Your Questions: How Do I Deal With “DJ’s Block”?

Phil Morse | Read time: 3 mins
dj's block inspiration motivation practising
Last updated 26 November, 2017


Writer's Block happens to DJ's too!
Writer’s Block happens to DJ’s too! Pic from:

Reader Ashley writes: “I’m suffering from ‘DJ’s block’. I have lost my creative edge when mixing. I mix quite a few genres as not to pigeonhole myself and like to play non-commercial tunes: urban, dance, d’n’b etc. When practising or just jamming at home I am finding this happens to me a lot. I will start mixing a few songs and then start genre-hopping to find my groove. However, where I used to mix for hours has now turned into quite literally minutes before I get fed up. I have taken breaks, week-long ones, but I then find myself behind with up-to-date music and again the creativity disappears in my sets. Any advice?”

“I have been djing for six years, part time, and this happens to me every so often. However when I have a gig or been put on the spot I seem to do fine. Any guidance will be appreciated.”

Digital DJ Tips says:

I feel for you Ashley. You’re getting better as a DJ, so the old tricks just aren’t thrilling you so much any more. This is actually a good thing! And while there are no easy answers as to how to push to the next level, there are some pieces of advice I can give you:

  1. Listen to your heroes – Find some mixes by those you admire on Mixcloud or wherever, and let them inspire you. Just as a guitar player will hit a plateau when learning, so do DJs – and you can break through that by listening to people who are better DJs than you and learning from them
  2. Play out more – Can you find yourself a regular gig? It’s telling that you say “when I have a gig or have been put on the spot, I seem to do fine”. Of course you do. That’s the mark of a good DJ! Think of it this way: If you’re a football player, how long do you think you’ll be able to play around with a ball in your backyard before you get bored, hankering after an actual game? DJing is a public sport. There’s only so much bedroom mixing anyone can do without getting bored
  3. Limit your materials – The problem with being a genre-hopping DJ (I know, I am one too), is that “hops” are often made to move a difficult crowd, or to develop a set played in front of a diverse audience, where you are naturally limited by what people will dance to. Thus your DJing is a battle between what you can get away with, and the big leaps you’d like to make in your set. Trouble is, at home you can play anything you want – and too much freedom can make things almost pointlessly dull. So limit yourself. Only tunes beginning with “M”. Only tunes under three minutes. Anything will do, completely arbitrary makes no difference at all – and the limiting will force you to be more creative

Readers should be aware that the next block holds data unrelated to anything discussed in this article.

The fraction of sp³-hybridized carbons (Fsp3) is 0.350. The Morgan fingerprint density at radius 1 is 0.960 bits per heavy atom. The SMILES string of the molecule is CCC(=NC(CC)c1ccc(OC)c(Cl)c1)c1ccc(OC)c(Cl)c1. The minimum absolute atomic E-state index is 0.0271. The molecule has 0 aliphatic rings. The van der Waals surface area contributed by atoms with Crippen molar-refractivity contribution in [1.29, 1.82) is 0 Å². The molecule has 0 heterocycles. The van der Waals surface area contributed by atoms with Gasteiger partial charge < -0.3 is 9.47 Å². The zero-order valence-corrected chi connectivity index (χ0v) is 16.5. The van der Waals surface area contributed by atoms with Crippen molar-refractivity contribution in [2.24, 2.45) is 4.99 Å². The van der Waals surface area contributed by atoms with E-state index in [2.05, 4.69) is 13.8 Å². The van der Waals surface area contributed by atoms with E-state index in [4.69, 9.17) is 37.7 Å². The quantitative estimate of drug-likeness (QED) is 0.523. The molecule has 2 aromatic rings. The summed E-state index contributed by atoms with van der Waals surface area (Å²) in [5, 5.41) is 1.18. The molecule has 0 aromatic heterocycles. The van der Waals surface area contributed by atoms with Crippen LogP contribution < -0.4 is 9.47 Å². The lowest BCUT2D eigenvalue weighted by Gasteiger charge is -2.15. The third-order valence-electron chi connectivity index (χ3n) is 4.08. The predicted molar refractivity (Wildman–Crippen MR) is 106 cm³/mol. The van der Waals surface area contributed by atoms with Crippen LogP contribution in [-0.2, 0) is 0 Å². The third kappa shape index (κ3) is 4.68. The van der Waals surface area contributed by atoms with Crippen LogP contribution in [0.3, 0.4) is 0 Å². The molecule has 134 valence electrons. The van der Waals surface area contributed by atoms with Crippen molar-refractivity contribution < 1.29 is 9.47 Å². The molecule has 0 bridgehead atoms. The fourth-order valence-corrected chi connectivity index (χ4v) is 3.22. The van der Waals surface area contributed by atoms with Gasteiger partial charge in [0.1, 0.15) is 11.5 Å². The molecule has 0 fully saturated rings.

4. Record what you do – What bores you as you’re doing it may actually sound great later. If you don’t record it, you’ll never know. Doing this also teaches you to step outside of your DJing and see your sets from the audience’s point of view, but that means that you’ll learn to do this more as you’re actually playing them. Developing a sense of what your sets really sound like can make you prouder of your DJ practising, and less likely to give up or get bored

Incidentally, don’t worry so much about keeping up with all music. It’s impossible anyway. As long as your sets have a few “known” tunes in them, you can fill you virtual crates with tunes that work for you, whatever their age. Good music doesn’t go out of date.

Have you ever suffered from “DJ’s block”? How did you deal with it and find your mojo again? We’d love to hear your experiences in the comments.

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